Attorneys will begin camping out at Los Angeles International Airport Thursday to assist travelers from mainly Muslim countries in case U.S. immigration authorities exceed the restrictions that the U.S. Supreme Court attached to President Donald Trump's travel ban.
The ban temporarily barring U.S. entry to travelers from Libya, Iran, Somalia, Sudan, Syria and Yemen will go into effect this morning but, under the court's ruling, will not apply to foreigners who have a "bona fide relationship" with a person or entity in the United States, including a relative, a university or an employer.
The ban prevents the issuance of visas to travelers from the six countries for 90 days and places the refugee-entry program on hold for 120 days. The court plans to hear arguments pertaining to aspects of the case -- religious discrimination and the president's powers to protect the nation -- when it reconvenes in October.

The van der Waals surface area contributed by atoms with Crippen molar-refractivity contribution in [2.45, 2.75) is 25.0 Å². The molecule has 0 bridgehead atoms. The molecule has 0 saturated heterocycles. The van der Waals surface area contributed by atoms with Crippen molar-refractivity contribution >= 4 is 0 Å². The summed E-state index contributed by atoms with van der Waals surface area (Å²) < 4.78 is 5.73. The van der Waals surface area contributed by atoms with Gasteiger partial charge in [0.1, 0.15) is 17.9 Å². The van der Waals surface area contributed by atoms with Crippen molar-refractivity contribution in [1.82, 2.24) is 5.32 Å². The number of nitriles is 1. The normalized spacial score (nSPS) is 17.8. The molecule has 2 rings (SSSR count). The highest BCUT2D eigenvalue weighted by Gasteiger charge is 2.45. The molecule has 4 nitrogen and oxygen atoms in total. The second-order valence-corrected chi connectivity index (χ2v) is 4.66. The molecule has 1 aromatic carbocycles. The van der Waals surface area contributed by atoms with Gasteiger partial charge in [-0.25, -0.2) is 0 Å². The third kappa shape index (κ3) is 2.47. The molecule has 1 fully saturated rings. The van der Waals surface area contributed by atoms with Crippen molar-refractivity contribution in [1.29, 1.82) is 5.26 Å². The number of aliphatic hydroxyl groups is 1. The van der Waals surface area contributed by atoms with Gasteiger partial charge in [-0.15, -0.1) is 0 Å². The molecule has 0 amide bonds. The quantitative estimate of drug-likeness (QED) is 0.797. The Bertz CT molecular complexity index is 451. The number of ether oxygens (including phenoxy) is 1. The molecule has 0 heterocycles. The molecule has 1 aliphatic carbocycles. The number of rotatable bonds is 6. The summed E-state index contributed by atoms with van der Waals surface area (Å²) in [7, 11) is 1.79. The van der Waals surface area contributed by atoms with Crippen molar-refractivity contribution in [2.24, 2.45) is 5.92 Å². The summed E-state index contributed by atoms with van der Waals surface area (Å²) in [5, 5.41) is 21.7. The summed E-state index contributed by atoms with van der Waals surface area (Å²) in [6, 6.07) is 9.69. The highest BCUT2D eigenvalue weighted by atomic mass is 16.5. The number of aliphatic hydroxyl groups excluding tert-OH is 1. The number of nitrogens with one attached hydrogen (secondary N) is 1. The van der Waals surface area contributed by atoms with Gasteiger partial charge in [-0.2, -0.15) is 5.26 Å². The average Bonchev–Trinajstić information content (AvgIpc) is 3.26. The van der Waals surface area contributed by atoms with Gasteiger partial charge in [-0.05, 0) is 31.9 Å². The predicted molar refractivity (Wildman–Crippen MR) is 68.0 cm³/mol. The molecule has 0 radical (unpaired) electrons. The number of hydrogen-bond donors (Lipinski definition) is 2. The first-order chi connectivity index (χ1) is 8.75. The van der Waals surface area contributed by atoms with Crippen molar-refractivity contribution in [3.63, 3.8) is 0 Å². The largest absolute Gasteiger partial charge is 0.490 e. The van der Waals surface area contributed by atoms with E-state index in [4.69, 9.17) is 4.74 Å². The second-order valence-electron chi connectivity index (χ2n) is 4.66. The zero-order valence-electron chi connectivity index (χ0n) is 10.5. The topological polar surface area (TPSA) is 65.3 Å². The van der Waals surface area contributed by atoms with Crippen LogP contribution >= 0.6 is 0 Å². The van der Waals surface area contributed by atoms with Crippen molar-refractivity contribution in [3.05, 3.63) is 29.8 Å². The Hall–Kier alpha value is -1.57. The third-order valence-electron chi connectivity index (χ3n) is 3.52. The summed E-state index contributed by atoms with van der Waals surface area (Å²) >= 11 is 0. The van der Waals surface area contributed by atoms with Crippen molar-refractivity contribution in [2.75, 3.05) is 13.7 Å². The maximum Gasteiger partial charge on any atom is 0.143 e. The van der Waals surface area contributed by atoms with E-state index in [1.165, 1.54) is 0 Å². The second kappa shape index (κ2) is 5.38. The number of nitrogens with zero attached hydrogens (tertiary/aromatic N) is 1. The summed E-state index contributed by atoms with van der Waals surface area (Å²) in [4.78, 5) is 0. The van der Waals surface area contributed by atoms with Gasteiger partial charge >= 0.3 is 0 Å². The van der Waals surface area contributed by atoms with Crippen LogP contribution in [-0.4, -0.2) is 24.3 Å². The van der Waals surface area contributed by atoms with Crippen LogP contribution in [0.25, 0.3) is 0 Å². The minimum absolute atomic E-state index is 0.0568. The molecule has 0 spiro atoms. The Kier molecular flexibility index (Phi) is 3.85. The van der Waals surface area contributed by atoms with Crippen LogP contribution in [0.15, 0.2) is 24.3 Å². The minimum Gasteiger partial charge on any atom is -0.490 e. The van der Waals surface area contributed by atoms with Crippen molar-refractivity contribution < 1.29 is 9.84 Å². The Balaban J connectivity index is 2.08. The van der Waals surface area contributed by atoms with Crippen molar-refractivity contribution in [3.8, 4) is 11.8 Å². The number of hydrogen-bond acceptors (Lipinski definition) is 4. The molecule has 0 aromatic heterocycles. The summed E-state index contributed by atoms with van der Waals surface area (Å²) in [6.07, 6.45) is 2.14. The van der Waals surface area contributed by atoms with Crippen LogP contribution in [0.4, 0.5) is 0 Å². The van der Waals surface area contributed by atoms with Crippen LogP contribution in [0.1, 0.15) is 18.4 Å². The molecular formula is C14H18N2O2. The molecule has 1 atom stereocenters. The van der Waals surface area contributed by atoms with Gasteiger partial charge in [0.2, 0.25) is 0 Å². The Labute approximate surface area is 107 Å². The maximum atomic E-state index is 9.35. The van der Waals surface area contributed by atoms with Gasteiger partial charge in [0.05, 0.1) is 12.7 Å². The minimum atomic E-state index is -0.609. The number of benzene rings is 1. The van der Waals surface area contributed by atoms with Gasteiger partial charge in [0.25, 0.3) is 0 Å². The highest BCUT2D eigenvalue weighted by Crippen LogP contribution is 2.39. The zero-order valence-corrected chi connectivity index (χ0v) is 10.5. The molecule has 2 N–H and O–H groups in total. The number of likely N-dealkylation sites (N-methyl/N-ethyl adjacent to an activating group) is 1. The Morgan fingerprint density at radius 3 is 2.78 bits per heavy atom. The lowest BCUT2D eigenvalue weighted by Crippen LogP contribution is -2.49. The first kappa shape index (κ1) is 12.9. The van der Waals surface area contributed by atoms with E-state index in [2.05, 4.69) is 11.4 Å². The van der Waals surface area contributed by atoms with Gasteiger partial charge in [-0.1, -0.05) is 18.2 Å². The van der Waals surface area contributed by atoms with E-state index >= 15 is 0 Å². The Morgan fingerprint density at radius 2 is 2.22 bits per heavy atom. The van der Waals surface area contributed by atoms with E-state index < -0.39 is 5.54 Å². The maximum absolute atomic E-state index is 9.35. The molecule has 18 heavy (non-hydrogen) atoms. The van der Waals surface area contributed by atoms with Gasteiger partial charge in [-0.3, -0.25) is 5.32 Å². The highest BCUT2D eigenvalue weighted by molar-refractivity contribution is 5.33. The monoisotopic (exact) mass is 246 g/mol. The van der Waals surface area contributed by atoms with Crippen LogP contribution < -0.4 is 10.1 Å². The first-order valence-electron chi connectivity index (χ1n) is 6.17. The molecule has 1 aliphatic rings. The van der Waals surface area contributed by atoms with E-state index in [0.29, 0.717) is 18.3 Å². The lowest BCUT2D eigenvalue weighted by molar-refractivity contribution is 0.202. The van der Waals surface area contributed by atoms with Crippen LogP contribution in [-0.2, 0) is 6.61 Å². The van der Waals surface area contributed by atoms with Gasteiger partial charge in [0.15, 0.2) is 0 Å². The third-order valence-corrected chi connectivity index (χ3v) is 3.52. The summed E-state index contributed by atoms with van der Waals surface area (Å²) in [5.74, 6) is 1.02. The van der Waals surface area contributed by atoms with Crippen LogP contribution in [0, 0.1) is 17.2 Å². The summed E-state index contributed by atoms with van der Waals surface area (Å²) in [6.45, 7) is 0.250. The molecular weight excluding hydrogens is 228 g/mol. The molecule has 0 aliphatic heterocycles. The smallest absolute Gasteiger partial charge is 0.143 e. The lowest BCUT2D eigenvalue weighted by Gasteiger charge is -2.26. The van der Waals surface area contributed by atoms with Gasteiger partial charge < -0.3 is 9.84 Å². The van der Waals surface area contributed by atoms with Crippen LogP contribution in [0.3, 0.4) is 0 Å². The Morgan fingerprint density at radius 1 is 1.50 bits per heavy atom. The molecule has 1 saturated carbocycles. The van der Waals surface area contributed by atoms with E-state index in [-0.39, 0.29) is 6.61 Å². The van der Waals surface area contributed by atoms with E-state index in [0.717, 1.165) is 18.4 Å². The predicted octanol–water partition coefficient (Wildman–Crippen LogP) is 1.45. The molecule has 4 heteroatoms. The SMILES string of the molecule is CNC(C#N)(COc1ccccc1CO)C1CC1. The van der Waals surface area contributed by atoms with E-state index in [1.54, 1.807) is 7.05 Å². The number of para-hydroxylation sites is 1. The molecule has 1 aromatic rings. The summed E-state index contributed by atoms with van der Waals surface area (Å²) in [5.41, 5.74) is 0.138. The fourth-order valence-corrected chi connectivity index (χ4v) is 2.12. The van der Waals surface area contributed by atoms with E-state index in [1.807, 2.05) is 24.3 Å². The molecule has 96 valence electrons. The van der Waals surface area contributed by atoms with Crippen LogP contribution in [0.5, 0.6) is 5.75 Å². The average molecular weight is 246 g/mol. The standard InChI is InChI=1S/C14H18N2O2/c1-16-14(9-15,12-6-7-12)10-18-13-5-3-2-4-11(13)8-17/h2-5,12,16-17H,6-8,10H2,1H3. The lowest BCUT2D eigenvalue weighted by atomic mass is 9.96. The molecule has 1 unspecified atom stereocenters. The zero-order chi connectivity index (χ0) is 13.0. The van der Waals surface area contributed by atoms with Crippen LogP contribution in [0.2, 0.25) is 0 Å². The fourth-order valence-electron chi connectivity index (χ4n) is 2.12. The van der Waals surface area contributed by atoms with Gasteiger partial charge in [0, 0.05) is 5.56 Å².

"Attorneys will be assessing any impact on travelers who are seeking entry into the United States through Customs and Border Protection at LAX," the Council on American-Islamic Relations said in a statement about the lawyers who will be at LAX today. "They will be joined by organizers and activists who will be providing support for families who may be waiting for their loved ones...''
The attorneys planning to turn out at LAX are from CAIR's L.A. chapter, the American Civil Liberties Union and other organizations.